Study: Gay canvassers more effective at changing minds on marriage equality

The key element, Green said, would be for the canvasser to somehow personify, in a positive way, the issue at stake.

There’s a widespread perception that many Americans have closed themselves to competing viewpoints, Green said.

“The view that comes out of this paper is much more optimistic,” he said. “If you have a respectful conversation between two people, minds can be changed.”

However, he doubted that voters need worry about an array of political campaigns sending canvassers to their doorsteps in quest for a heartfelt 20-minute conversation.

“Talking about this approach with campaign consultants, I get nothing but resistance,” Green said. “Quantity trumps quality in their eyes. They want to have at most a 3-minute conversation with voters, and they do not want to have a two-way conversation.”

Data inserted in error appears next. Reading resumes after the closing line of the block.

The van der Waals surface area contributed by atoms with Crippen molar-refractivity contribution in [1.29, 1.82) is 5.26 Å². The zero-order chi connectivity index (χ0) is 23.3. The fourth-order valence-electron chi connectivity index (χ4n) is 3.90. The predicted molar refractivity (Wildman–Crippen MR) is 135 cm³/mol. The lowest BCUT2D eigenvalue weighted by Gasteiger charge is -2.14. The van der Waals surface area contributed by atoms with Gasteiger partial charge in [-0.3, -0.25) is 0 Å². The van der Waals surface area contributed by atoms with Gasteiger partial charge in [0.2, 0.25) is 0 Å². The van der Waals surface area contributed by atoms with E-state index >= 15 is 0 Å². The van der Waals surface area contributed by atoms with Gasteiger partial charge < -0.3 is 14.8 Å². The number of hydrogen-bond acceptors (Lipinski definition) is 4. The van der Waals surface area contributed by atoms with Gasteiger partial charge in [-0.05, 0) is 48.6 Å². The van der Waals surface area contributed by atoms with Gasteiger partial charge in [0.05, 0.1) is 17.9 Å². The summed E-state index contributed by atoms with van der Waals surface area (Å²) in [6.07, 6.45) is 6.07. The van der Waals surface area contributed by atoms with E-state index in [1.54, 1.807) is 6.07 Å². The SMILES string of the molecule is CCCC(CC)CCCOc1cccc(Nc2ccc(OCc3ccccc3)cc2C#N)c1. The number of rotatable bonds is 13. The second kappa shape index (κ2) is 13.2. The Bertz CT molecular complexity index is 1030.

Article continues below

On June 26, 2013, just a few weeks after the canvassers’ conversations, the U.S. Supreme Court struck down California’s gay-marriage ban and ordered the federal government to recognize same-sex marriages.

Since then, due to a series of lower court rulings, the number of states allowing same-sex marriage has more than doubled to 35.

“We’ve always known that the biggest engine of change of heart is conversation with a gay person or a non-gay person who supports the freedom to marry,” said Evan Wolfson, president of the advocacy group Freedom to Marry.

© 2014, Associated Press, All Rights Reserved.
This material may not be published, broadcast, rewritten, or redistributed.

Albania gay rights groups open first LGBTI shelter in Balkan region

Previous article

Case continued for man charged in North Carolina hotel homicide

Next article